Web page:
Harriet Kelsall, a jeweler based in Cambridge, acknowledges that AI chatbot ChatGPT, with its impressive user base of over 180 million, could potentially help improve her website’s communication with customers due to her dyslexia. However, she candidly admits that she simply doesn’t trust it. Her reservations stem from noticing errors when experimenting with ChatGPT earlier this year. For instance, when quizzing the chatbot about King Charles III’s coronation crown, the St Edward’s Crown, she discovered inaccuracies.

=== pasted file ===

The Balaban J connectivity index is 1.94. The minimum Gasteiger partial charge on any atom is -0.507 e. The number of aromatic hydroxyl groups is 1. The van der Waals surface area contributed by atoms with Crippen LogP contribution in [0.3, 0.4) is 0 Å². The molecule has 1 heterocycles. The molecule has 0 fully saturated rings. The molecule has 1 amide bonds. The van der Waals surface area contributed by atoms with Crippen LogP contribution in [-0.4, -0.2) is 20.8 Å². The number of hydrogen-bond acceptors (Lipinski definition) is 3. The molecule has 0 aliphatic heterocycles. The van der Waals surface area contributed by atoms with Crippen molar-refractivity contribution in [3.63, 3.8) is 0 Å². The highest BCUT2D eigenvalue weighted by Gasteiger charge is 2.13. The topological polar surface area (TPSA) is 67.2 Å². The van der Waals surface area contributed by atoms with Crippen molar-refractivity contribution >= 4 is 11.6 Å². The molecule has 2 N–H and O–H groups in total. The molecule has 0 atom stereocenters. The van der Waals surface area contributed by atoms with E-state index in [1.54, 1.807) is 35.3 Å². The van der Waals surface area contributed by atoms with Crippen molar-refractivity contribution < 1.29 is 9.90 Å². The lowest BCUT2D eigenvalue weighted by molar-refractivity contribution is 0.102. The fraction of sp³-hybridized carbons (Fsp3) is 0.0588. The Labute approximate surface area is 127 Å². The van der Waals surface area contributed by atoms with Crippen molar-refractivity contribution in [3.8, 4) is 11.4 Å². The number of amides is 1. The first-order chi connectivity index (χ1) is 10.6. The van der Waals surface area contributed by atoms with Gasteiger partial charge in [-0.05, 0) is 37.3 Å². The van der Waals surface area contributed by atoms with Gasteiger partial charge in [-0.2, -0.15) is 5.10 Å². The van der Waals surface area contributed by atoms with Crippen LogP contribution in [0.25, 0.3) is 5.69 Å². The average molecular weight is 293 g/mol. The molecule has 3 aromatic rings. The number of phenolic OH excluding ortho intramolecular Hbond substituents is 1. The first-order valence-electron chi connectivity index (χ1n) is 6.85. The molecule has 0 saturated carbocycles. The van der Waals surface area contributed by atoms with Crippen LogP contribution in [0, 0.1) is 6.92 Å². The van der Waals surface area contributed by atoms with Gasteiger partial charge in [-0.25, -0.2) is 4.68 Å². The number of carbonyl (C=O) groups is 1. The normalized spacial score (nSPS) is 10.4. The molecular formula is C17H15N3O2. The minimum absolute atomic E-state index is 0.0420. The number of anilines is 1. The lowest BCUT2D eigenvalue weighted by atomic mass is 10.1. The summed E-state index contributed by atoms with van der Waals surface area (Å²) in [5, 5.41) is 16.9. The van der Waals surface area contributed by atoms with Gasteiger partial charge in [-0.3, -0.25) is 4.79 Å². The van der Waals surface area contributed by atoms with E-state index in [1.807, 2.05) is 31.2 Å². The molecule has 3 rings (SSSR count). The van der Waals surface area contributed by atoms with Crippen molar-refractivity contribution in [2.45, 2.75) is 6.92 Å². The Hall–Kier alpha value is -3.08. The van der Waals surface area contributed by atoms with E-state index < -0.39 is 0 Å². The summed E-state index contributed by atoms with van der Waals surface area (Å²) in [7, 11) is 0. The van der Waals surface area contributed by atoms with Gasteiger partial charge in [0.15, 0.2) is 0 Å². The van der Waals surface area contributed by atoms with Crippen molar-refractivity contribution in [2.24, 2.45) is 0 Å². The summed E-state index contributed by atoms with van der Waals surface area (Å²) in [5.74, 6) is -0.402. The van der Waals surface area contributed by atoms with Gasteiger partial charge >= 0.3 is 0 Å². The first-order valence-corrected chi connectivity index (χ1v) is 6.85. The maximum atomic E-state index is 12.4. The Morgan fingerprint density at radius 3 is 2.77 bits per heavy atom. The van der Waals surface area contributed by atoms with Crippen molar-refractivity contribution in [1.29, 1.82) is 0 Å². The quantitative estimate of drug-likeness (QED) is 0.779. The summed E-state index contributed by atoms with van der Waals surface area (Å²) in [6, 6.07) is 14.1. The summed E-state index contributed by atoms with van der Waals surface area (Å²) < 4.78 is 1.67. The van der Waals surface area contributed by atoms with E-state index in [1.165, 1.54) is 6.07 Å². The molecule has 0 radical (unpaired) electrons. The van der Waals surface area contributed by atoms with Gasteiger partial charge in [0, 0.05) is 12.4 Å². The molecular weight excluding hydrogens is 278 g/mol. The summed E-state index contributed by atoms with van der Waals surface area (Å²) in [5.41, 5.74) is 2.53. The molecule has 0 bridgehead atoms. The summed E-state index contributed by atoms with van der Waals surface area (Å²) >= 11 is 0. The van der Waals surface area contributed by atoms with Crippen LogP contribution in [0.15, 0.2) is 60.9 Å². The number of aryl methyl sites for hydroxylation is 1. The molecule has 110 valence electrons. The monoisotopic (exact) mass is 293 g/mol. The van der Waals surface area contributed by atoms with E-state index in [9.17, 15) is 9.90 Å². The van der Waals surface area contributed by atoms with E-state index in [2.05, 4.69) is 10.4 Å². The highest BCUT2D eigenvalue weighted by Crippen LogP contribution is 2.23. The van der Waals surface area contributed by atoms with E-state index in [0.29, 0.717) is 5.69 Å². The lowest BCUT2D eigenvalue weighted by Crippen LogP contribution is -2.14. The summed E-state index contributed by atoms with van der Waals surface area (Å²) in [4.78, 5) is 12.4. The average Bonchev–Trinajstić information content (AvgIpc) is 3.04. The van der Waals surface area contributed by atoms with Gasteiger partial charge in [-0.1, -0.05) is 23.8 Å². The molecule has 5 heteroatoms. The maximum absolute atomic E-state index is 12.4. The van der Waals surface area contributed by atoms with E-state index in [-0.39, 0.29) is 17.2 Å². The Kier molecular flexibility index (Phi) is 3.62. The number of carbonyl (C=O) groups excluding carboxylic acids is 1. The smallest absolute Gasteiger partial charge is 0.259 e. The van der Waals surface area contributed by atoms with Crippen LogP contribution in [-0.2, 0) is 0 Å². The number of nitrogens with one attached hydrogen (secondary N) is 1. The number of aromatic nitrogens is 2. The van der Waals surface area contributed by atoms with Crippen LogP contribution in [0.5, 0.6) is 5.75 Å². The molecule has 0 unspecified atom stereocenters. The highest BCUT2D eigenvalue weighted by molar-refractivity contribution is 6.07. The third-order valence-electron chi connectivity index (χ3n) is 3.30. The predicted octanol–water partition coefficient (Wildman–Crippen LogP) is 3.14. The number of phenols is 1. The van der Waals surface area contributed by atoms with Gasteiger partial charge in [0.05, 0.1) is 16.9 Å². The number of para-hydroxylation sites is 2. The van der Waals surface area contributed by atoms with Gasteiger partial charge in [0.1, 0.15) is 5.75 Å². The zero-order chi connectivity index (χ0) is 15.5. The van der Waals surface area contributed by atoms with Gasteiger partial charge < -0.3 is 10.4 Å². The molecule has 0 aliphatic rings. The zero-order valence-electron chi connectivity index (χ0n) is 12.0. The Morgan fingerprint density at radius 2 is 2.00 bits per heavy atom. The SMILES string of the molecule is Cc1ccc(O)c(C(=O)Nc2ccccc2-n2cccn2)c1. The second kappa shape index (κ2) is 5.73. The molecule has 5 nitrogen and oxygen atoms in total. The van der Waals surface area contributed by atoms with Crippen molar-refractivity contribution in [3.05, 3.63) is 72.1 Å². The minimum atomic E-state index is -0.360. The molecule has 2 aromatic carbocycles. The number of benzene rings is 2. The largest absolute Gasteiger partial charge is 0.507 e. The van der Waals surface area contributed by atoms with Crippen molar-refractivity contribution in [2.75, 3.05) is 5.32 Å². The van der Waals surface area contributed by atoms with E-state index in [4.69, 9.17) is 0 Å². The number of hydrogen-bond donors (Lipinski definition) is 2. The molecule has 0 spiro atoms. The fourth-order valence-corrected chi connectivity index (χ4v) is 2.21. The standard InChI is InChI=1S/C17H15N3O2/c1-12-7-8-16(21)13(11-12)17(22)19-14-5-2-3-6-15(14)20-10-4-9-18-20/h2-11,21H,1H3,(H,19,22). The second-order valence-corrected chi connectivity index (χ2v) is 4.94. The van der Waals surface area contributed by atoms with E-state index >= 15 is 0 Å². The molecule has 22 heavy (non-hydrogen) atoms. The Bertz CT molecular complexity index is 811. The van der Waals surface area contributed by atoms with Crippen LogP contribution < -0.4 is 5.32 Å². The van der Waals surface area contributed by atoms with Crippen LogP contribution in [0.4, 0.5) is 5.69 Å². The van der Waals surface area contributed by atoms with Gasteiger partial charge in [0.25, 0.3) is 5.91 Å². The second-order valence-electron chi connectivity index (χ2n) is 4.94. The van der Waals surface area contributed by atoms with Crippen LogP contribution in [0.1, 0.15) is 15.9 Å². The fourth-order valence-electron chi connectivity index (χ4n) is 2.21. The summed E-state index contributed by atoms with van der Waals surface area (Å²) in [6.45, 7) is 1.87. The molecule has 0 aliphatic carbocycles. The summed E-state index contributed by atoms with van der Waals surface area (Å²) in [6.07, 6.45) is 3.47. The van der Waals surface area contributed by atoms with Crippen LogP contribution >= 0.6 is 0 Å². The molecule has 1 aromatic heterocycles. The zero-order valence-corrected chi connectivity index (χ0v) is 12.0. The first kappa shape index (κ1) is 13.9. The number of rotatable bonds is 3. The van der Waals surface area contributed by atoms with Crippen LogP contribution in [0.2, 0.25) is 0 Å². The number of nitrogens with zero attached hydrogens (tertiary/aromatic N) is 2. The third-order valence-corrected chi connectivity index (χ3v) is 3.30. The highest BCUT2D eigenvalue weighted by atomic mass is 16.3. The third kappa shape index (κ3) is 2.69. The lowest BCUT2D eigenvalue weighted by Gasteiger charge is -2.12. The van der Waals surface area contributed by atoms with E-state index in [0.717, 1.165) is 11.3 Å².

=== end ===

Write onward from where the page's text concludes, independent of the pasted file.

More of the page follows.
Kelsall’s concerns aren’t unique and, interestingly, seem to be more widespread among women than men. Recent surveys suggest that while 54% of men now incorporate AI into their personal or professional lives, only 35% of women do so.
This apparent gender gap in AI adoption raises several questions: What factors contribute to this disparity, and should it raise concerns about the inclusivity of AI technology? In this exploration, we delve into the root causes of the AI gender gap, shedding light on its potential implications for the future.